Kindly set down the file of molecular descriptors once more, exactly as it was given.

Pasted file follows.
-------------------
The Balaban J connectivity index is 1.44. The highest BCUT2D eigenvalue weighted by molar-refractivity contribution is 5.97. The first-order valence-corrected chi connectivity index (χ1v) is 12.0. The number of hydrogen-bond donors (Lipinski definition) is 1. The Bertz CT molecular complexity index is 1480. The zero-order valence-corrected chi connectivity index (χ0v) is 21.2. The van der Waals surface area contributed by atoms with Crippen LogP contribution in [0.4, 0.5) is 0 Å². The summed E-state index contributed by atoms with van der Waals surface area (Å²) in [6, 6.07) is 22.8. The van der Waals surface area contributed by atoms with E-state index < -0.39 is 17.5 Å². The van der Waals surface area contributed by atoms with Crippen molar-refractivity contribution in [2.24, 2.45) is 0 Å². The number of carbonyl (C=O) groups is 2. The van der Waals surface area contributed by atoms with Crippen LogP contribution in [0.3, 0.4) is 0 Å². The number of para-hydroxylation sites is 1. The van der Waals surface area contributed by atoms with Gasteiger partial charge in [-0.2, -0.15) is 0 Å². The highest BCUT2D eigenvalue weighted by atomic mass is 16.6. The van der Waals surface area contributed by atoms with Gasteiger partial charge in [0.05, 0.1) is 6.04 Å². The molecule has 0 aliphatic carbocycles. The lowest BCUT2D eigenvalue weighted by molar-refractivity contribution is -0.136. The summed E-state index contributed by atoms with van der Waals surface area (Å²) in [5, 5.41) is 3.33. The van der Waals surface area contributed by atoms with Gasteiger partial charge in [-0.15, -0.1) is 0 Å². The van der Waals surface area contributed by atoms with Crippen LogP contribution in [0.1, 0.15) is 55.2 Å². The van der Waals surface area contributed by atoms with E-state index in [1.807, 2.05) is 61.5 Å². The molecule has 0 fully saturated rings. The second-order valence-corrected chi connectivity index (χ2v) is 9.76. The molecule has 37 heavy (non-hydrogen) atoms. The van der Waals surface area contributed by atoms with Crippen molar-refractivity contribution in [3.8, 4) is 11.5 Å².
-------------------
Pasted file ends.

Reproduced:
The Balaban J connectivity index is 1.44. The highest BCUT2D eigenvalue weighted by molar-refractivity contribution is 5.97. The first-order valence-corrected chi connectivity index (χ1v) is 12.0. The number of hydrogen-bond donors (Lipinski definition) is 1. The Bertz CT molecular complexity index is 1480. The zero-order valence-corrected chi connectivity index (χ0v) is 21.2. The van der Waals surface area contributed by atoms with Crippen LogP contribution in [0.4, 0.5) is 0 Å². The summed E-state index contributed by atoms with van der Waals surface area (Å²) in [6, 6.07) is 22.8. The van der Waals surface area contributed by atoms with E-state index < -0.39 is 17.5 Å². The van der Waals surface area contributed by atoms with Crippen molar-refractivity contribution in [2.24, 2.45) is 0 Å². The number of carbonyl (C=O) groups is 2. The van der Waals surface area contributed by atoms with Crippen LogP contribution in [0.3, 0.4) is 0 Å². The number of para-hydroxylation sites is 1. The van der Waals surface area contributed by atoms with Gasteiger partial charge in [-0.2, -0.15) is 0 Å². The highest BCUT2D eigenvalue weighted by atomic mass is 16.6. The van der Waals surface area contributed by atoms with Gasteiger partial charge in [0.05, 0.1) is 6.04 Å². The molecule has 0 aliphatic carbocycles. The lowest BCUT2D eigenvalue weighted by molar-refractivity contribution is -0.136. The summed E-state index contributed by atoms with van der Waals surface area (Å²) in [5, 5.41) is 3.33. The van der Waals surface area contributed by atoms with Gasteiger partial charge in [-0.15, -0.1) is 0 Å². The van der Waals surface area contributed by atoms with Crippen LogP contribution in [0.1, 0.15) is 55.2 Å². The van der Waals surface area contributed by atoms with E-state index in [1.807, 2.05) is 61.5 Å². The molecule has 0 fully saturated rings. The second-order valence-corrected chi connectivity index (χ2v) is 9.76. The molecule has 37 heavy (non-hydrogen) atoms. The van der Waals surface area contributed by atoms with Crippen molar-refractivity contribution in [3.8, 4) is 11.5 Å².